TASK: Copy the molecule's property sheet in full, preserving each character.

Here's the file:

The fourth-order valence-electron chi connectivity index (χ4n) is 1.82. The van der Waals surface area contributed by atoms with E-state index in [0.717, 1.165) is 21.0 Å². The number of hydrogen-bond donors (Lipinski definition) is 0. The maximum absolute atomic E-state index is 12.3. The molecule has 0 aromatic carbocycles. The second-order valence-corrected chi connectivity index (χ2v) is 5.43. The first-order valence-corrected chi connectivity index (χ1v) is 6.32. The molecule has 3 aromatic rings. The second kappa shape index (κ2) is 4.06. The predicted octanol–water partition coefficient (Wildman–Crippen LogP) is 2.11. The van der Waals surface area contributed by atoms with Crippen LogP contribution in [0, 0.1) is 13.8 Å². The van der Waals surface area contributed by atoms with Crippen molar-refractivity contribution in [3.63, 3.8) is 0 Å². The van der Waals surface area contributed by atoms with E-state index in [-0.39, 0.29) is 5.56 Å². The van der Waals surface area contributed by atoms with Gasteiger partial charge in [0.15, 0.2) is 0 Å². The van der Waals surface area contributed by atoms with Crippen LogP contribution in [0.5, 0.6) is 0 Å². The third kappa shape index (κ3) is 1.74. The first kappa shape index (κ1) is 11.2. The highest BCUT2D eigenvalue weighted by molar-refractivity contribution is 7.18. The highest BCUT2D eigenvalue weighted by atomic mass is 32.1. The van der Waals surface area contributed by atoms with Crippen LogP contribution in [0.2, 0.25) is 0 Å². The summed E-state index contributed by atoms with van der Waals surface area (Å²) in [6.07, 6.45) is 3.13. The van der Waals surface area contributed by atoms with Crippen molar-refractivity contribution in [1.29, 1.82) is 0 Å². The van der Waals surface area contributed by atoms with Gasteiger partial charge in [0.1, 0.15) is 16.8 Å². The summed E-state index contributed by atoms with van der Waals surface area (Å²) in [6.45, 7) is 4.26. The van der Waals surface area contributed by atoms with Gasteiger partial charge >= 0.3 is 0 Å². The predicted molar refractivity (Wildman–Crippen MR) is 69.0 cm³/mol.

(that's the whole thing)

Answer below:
The fourth-order valence-electron chi connectivity index (χ4n) is 1.82. The van der Waals surface area contributed by atoms with E-state index in [0.717, 1.165) is 21.0 Å². The number of hydrogen-bond donors (Lipinski definition) is 0. The maximum absolute atomic E-state index is 12.3. The molecule has 0 aromatic carbocycles. The second-order valence-corrected chi connectivity index (χ2v) is 5.43. The first-order valence-corrected chi connectivity index (χ1v) is 6.32. The molecule has 3 aromatic rings. The second kappa shape index (κ2) is 4.06. The predicted octanol–water partition coefficient (Wildman–Crippen LogP) is 2.11. The van der Waals surface area contributed by atoms with Crippen LogP contribution in [0, 0.1) is 13.8 Å². The van der Waals surface area contributed by atoms with Crippen molar-refractivity contribution in [3.63, 3.8) is 0 Å². The van der Waals surface area contributed by atoms with E-state index in [-0.39, 0.29) is 5.56 Å². The van der Waals surface area contributed by atoms with Gasteiger partial charge in [0.15, 0.2) is 0 Å². The van der Waals surface area contributed by atoms with Crippen LogP contribution in [0.5, 0.6) is 0 Å². The third kappa shape index (κ3) is 1.74. The first kappa shape index (κ1) is 11.2. The highest BCUT2D eigenvalue weighted by molar-refractivity contribution is 7.18. The highest BCUT2D eigenvalue weighted by atomic mass is 32.1. The van der Waals surface area contributed by atoms with Crippen LogP contribution in [0.2, 0.25) is 0 Å². The summed E-state index contributed by atoms with van der Waals surface area (Å²) in [6.07, 6.45) is 3.13. The van der Waals surface area contributed by atoms with Crippen molar-refractivity contribution in [1.29, 1.82) is 0 Å². The van der Waals surface area contributed by atoms with Gasteiger partial charge in [0.1, 0.15) is 16.8 Å². The summed E-state index contributed by atoms with van der Waals surface area (Å²) in [6.45, 7) is 4.26. The van der Waals surface area contributed by atoms with Gasteiger partial charge >= 0.3 is 0 Å². The predicted molar refractivity (Wildman–Crippen MR) is 69.0 cm³/mol.